However this shade was soon appreciated as the ascent up to the start of the ridge was extremely steep. We were soon at the start of the ridge, and thankful that the rest of the ascent was gradual over 2km.

The views from the ridge were spectacular as we could see all the way up to the high point on the Lairig Ghru, out to the southern Caingorms and had an excellent panorama of a number of the northern Cairngorms peaks.

Looking up the ridge to Carn A’Mhaim

Becky in front of Lairig Ghru

Looking down the Lairig Ghru towards the southern Cairngorms

View towards the Devil’s Point, Beinn Bhrotain and Monadh Mor

Unfortunately all good things have to end and we were at the summit where we enjoyed a much needed bite to eat, and took some photos before setting off on the descent.

Us on Carn A’Mhaim

Most of the height was lost very quickly, with the descent being fairly steep in places, but thankfully the path was excellent. It was freezing on the top of the hill in the wind, but we soon descended into another world as we dropped out of the wind and into the midday sun.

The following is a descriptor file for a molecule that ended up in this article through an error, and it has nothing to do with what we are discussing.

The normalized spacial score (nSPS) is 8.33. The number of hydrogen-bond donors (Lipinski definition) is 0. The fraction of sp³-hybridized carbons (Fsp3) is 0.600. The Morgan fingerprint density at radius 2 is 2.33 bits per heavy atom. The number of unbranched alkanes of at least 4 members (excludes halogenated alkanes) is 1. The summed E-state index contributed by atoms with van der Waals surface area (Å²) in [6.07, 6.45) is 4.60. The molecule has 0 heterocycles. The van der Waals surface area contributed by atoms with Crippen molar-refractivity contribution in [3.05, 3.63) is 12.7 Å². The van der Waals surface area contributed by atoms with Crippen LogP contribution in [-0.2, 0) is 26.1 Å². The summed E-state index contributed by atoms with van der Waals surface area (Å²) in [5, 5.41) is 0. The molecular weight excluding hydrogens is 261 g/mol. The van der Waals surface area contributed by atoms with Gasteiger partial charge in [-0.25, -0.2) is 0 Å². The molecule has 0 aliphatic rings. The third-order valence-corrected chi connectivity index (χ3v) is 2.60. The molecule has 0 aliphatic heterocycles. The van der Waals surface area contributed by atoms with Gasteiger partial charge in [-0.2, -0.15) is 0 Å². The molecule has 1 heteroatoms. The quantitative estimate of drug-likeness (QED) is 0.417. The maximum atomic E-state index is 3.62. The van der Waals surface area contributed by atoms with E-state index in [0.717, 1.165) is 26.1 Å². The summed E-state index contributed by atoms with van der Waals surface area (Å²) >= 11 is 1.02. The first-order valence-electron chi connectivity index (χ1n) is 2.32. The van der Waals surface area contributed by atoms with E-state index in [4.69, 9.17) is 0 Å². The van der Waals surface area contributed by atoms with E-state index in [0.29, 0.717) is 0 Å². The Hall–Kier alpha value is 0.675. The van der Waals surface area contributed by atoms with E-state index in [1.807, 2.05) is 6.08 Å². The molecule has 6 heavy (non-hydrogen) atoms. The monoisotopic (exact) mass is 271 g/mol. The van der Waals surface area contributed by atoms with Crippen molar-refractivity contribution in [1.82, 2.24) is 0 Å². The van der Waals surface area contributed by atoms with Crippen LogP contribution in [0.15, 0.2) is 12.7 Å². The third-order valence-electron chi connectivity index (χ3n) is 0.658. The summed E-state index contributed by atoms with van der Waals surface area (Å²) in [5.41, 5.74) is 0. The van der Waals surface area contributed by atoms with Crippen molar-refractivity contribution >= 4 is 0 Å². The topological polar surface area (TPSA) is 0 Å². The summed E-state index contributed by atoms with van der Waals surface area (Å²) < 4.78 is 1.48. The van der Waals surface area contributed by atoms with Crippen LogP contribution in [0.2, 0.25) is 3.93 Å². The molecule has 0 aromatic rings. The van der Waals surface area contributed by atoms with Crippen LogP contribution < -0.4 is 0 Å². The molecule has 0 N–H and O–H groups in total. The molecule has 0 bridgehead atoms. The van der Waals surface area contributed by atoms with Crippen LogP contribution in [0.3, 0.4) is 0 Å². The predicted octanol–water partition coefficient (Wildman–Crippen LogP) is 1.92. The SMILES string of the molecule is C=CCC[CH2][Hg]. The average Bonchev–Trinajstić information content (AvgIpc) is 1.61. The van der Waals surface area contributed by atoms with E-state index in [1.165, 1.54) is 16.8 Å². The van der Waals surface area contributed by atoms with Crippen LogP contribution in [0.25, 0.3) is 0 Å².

While we were descending we passed hordes of people climbing the mountain in a day from the Linn of Dee. We were very thankful that we had been able to enjoy the north ridge as going up from the south would have been a horrible slog.

Looking along the long walk out

All that was left was the 8km gently descending walk out down the valley. Despite the heavy bags we made good time on the walk out, but by the end there was definitely a strong desire to get back to the van so that we could take our boots off and enjoy a cup of tea.

Stunning scenary on the walk out

Looking back up Lui Water towards Derry Cairngorm

Due to the weather still looking awful on Sunday we elected to drive back to Bristol so that we could sleep in our bed, and we enjoyed a nice walk on the mendips on Sunday. Much less impressive than Scotland, but still nice to be outside.